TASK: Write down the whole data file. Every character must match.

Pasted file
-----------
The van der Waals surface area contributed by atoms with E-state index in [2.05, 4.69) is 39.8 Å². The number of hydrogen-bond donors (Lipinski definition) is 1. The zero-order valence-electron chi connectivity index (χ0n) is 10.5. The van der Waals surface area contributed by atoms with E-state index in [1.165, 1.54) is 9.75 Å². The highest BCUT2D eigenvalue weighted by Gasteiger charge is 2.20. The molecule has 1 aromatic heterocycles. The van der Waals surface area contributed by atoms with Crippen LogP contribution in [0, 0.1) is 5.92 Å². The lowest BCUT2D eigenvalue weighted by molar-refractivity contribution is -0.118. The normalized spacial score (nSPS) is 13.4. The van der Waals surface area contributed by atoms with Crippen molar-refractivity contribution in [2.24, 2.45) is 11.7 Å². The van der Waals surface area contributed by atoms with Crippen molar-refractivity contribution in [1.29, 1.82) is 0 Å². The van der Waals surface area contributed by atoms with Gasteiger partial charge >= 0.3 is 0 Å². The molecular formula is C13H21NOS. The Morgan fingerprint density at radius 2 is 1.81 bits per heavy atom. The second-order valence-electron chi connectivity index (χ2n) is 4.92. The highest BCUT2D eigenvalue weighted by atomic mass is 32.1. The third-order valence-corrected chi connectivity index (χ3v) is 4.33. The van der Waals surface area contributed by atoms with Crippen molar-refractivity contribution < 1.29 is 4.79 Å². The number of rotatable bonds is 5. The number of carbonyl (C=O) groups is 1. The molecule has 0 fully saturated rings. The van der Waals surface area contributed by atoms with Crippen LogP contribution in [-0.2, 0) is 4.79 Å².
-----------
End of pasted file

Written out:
The van der Waals surface area contributed by atoms with E-state index in [2.05, 4.69) is 39.8 Å². The number of hydrogen-bond donors (Lipinski definition) is 1. The zero-order valence-electron chi connectivity index (χ0n) is 10.5. The van der Waals surface area contributed by atoms with E-state index in [1.165, 1.54) is 9.75 Å². The highest BCUT2D eigenvalue weighted by Gasteiger charge is 2.20. The molecule has 1 aromatic heterocycles. The van der Waals surface area contributed by atoms with Crippen LogP contribution in [0, 0.1) is 5.92 Å². The lowest BCUT2D eigenvalue weighted by molar-refractivity contribution is -0.118. The normalized spacial score (nSPS) is 13.4. The van der Waals surface area contributed by atoms with Crippen molar-refractivity contribution in [2.24, 2.45) is 11.7 Å². The van der Waals surface area contributed by atoms with Crippen molar-refractivity contribution in [1.29, 1.82) is 0 Å². The van der Waals surface area contributed by atoms with Gasteiger partial charge >= 0.3 is 0 Å². The molecular formula is C13H21NOS. The Morgan fingerprint density at radius 2 is 1.81 bits per heavy atom. The second-order valence-electron chi connectivity index (χ2n) is 4.92. The highest BCUT2D eigenvalue weighted by atomic mass is 32.1. The third-order valence-corrected chi connectivity index (χ3v) is 4.33. The van der Waals surface area contributed by atoms with Crippen molar-refractivity contribution < 1.29 is 4.79 Å². The number of rotatable bonds is 5. The number of carbonyl (C=O) groups is 1. The molecule has 0 fully saturated rings. The van der Waals surface area contributed by atoms with Crippen LogP contribution in [-0.2, 0) is 4.79 Å².